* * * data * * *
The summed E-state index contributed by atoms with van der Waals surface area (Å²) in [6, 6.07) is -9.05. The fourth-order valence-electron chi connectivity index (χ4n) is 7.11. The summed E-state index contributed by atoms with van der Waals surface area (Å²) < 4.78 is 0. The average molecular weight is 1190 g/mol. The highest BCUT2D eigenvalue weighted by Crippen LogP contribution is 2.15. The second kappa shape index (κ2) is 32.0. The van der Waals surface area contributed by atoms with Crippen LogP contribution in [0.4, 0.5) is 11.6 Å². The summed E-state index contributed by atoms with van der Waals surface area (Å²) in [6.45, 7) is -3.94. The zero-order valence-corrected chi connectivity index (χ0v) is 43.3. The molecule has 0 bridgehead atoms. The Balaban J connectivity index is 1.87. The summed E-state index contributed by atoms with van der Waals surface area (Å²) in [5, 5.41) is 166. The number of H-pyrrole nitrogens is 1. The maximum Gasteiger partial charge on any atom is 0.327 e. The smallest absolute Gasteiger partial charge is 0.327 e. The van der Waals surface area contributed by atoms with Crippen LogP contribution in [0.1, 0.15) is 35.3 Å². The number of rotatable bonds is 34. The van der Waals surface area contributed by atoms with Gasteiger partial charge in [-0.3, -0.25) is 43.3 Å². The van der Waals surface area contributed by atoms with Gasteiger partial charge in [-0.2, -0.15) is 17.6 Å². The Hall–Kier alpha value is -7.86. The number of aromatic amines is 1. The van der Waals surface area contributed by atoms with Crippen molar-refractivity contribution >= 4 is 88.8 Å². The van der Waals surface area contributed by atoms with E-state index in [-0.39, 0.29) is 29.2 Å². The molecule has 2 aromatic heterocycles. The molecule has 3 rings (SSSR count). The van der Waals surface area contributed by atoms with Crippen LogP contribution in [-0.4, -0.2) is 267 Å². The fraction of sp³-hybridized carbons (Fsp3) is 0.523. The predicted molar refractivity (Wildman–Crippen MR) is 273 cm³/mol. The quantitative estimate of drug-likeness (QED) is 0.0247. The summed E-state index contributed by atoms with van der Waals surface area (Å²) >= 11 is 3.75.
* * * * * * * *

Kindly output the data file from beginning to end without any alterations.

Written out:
The summed E-state index contributed by atoms with van der Waals surface area (Å²) in [6, 6.07) is -9.05. The fourth-order valence-electron chi connectivity index (χ4n) is 7.11. The summed E-state index contributed by atoms with van der Waals surface area (Å²) < 4.78 is 0. The average molecular weight is 1190 g/mol. The highest BCUT2D eigenvalue weighted by Crippen LogP contribution is 2.15. The second kappa shape index (κ2) is 32.0. The van der Waals surface area contributed by atoms with Crippen LogP contribution in [0.4, 0.5) is 11.6 Å². The summed E-state index contributed by atoms with van der Waals surface area (Å²) in [6.45, 7) is -3.94. The zero-order valence-corrected chi connectivity index (χ0v) is 43.3. The molecule has 0 bridgehead atoms. The Balaban J connectivity index is 1.87. The summed E-state index contributed by atoms with van der Waals surface area (Å²) in [5, 5.41) is 166. The number of H-pyrrole nitrogens is 1. The maximum Gasteiger partial charge on any atom is 0.327 e. The smallest absolute Gasteiger partial charge is 0.327 e. The van der Waals surface area contributed by atoms with Crippen LogP contribution in [0.1, 0.15) is 35.3 Å². The number of rotatable bonds is 34. The van der Waals surface area contributed by atoms with Gasteiger partial charge in [-0.3, -0.25) is 43.3 Å². The van der Waals surface area contributed by atoms with Gasteiger partial charge in [-0.2, -0.15) is 17.6 Å². The Hall–Kier alpha value is -7.86. The number of aromatic amines is 1. The van der Waals surface area contributed by atoms with Crippen molar-refractivity contribution >= 4 is 88.8 Å². The van der Waals surface area contributed by atoms with E-state index in [-0.39, 0.29) is 29.2 Å². The molecule has 2 aromatic heterocycles. The molecule has 3 rings (SSSR count). The van der Waals surface area contributed by atoms with Crippen LogP contribution in [-0.4, -0.2) is 267 Å². The fraction of sp³-hybridized carbons (Fsp3) is 0.523. The predicted molar refractivity (Wildman–Crippen MR) is 273 cm³/mol. The quantitative estimate of drug-likeness (QED) is 0.0247. The summed E-state index contributed by atoms with van der Waals surface area (Å²) >= 11 is 3.75.